Victor Hugo’s Paris. Tom Wolfe’s New York. Charles Dickens’s London. Whose San Francisco? Even a brief visit confirms its resemblance to these other cities at their most feverishly written-about. It has the same street-level squalor, the same inventive genius, the same jittery, barricaded rich.....Careering down the Bay Bridge in an Uber (founded in San Francisco), I gawp at the superior physical setting. The raw materials for a classic, a Les Misérables of the Tenderloin, are all here. And yet 18 years into a century that it has shaped, and almost 50 since the journalistic coinage of “Silicon Valley”, this place remains near-absent from literature. What fiction there is about modern San Francisco, including the first novel published on Medium, by former Google executive Jessica Powell, tends not to detain the Nobel committee.....The biggest story in American commerce and, when you think of tech’s displacing effects, in American society too, has been left to journalists and the occasional biopic to tell. The result is a story half-told. We have the numbers but not the anthropological nuance. Imagine trying to understand 1980s New York with stock indices and crime data, but without Bonfire of the Vanities. Except, an east-coast powerhouse would never suffer a literary snub. That a western one does suggests more about the writers, perhaps, than about the subject.....Seven of America’s 10 biggest cities are now west of the Mississippi River. .....Where San Francisco blends into the low-rise Anyplace of Santa Clara, you can see their point. But the city itself, with its layers of desperation and opulence, is Dickensian. It just lacks a Dickens, or even a lesser chronicler.....A planet-moulding capital of technology deserves its due, too. The stories are there, if writers can accept the western drift of their nation’s energies.
Bonfire_of_the_Vanities  fiction  Janan_Ganesh  literature  San_Francisco  Silicon_Valley  Tom_Wolfe  writers 
december 2018 by jerryking
Tristan Walker on the Roman Empire and Selling a Start-Up to Procter & Gamble - The New York Times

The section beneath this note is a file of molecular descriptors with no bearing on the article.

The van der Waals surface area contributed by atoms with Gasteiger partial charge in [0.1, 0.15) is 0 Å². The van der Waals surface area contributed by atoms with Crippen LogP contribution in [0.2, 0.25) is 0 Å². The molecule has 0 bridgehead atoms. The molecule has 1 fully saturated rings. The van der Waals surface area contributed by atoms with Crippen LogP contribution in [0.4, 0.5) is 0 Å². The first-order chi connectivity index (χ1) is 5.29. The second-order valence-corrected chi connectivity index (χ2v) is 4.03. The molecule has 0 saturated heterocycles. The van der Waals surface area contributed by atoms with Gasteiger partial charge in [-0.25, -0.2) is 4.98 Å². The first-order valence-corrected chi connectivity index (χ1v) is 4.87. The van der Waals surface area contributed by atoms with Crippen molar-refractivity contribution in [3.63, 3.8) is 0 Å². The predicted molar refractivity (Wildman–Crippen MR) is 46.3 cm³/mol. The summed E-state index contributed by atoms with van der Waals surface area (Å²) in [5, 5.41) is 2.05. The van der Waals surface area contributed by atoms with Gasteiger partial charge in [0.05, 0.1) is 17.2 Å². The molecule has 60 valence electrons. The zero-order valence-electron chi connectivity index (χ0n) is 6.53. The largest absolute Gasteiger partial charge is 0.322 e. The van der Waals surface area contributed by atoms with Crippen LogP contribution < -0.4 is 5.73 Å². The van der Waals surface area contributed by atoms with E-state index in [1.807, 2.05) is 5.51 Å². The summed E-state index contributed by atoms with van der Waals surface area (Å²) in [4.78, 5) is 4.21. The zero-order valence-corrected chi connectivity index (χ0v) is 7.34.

By David Gelles
Dec. 12, 2018

Tristan Walker founded Walker & Company, a maker of health and beauty products for people of color, in 2013. On Wednesday, the company was acquired by Procter & Gamble for an undisclosed sum. The deal represents a successful exit for Mr. Walker and his investors. It also signals an effort by Procter & Gamble, the maker of Gillette, to reach new markets with its shaving products. But while many start-up founders make a hasty exit after getting acquired, Mr. Walker is planning to stay on and grow Bevel, his men’s shaving brand, and Form, his women’s hair care brand. “We’re a team of 15 with very grandiose ambitions,” he said of Walker & Company, which is based in Palo Alto, Calif., but will move to Atlanta as part of the deal. “We want this company and its purpose to still be around 150 years from now.”

What’s that book you’ve got there?

It’s “Parallel Lives” by Plutarch. I’ve really been getting into Greek and Roman mythology. I’m reading something right now about the history of Rome during the 53 years when they really came into power, and this idea of the Roman state growing, the Greek state growing, and the differences therein fascinate me beyond belief. I’ve just been devouring it for the past few weeks now.

Walker attended the Hotchkiss School in Lakeville, Conn. And from there, he got to see how the other half lived. It completely changed his life. He got to see what success could look like. He got to see what wealth was. And it completely changed his worldview.

How so?